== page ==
But if the political will doesn’t coalesce around recovering the funds, the state could find itself an even bigger loser: the original claimants on the $2.5 billion may yet try to withdraw the amounts, which could mean the government is on the hook for $5 billion total.

Whatever the outcome of this case, it shows that everybody is feeding from the trough of corruption, and that there are no good guys, only a bad system. Iran-backed, U.S.-backed, self-styled reformers, supporters of the status quo—all factions benefit from corruption schemes.

Allawi, the finance minister, was supposed to have been specifically empowered by Kadhimi, the United States, and other international backers to fight corruption. He even released a white paper in 2020 detailing reforms, which was internationally welcomed.23 But Allawi then allowed an enormous theft to take place. In fact, the Kadhimi government is accused of using the guise of anticorruption to facilitate shakedowns—similar to Saudi crown prince Mohammed bin Salman’s shakedown of Saudi elites at a Riyadh Ritz-Carlton in 2017.24 According to sources I spoke to, the committee formed by Kadhimi (grandly titled the Permanent Committee to Investigate Corruption and Significant Crimes formed by Executive Order 29 on August 27, 2020) was used for a year and a half to target politically vulnerable individuals who had amassed wealth through corruption. These individuals were detained and subjected to torture and blackmail to extort millions of dollars for the benefit of Kadhimi and his circle.25 Essentially, it was bad people doing bad things to bad people, with the committee only officially prosecuting fourteen cases, leading to nineteen convictions.26

The targets were taken to two detention facilities, one operated by the intelligence services in downtown Baghdad on the site of the old Al Muthana Airport, and the other in a Ministry of Interior detention site near Baghdad Airport, with allegations that Kadhimi himself was involved in the shakedowns.27 Interestingly, the United States has acknowledged the detentions and the allegations that “the detainees had suffered physical abuse in custody and were denied access to medical and legal services.”28 The head of the committee, Ahmad Abu Ragheef, the deputy minister of interior for federal intelligence and investigation affairs, with the rank of general, was recently arrested and accused of torturing to death a former director-general in the Ministry of Trade.29

While the Sudani administration is undoubtedly engaged in a purging of officials from the Kadhimi era for political purposes, there should be accountability for abuses in the Kadhimi administration and the previous governments. The system itself is rigged to facilitate corruption and to prevent accountability. Moreover, political actors across the spectrum—pro- or anti-U.S.—are engaged in corruption. And even when the government launches “anticorruption” initiatives, they are used for political or corrupt purposes.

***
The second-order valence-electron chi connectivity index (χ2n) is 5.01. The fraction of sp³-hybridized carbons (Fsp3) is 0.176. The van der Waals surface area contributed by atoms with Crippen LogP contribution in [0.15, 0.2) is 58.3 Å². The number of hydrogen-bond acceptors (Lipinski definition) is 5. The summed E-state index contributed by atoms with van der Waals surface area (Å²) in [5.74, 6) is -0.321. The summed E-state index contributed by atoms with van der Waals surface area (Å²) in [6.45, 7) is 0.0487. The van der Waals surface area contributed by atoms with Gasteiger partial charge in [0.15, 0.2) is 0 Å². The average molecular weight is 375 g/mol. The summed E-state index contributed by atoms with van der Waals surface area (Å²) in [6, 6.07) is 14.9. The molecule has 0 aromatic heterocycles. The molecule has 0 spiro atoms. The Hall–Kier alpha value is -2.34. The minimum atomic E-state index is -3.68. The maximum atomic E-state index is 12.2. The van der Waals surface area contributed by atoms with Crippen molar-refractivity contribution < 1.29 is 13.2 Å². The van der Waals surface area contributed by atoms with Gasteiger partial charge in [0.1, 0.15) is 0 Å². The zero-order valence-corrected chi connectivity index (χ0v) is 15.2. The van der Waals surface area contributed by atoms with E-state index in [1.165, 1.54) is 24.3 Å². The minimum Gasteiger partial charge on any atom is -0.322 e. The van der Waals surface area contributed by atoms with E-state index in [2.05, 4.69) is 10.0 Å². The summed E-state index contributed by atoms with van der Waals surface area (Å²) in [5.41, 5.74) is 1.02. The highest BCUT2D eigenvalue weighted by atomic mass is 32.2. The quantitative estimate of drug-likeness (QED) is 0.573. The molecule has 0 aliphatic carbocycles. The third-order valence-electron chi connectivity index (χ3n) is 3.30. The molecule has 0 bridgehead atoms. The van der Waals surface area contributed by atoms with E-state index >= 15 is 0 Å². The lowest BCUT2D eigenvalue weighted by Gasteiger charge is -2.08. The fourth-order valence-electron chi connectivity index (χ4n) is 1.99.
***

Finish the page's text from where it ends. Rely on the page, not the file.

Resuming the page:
The Rafidain Bank case is an example of how politically organized corruption mostly occurs through influence and control of the public sector. The higher levels of the civil service, known as the special grades, are granted their positions by a parliamentary or cabinet vote, or by the prime minister. The same process is used to fill senior positions in the military, the judiciary, and the independent commissions, such as the Electoral Commission, the Integrity Commission, and the Central Bank. Due to their power in parliament and the government, political parties use the power-sharing formula of muhassasa, horse-trading, and even kickbacks to apportion these important posts, thereby maintaining control over the levers of power and, more importantly, over accountability mechanisms. Thus, even when there is a reform-minded prime minister, the parties have the tools to blunt any deep attempt at change. This makes reform almost impossible, as the political system is corrupted and the mechanisms to implement rule of law and accountability are compromised.

Fighting a Rotten System

The first step to defeating corruption is garnering the necessary political will to challenge the powerful players behind it. In plain terms, this is a fight against the mafia that rules Iraq, so plenty of courage, determination, and creativity are required. Because the situation is so dire, directly taking on the political elite may not work—they control the system. That’s why building public opinion and pressure has more of a chance of success to spur reforms.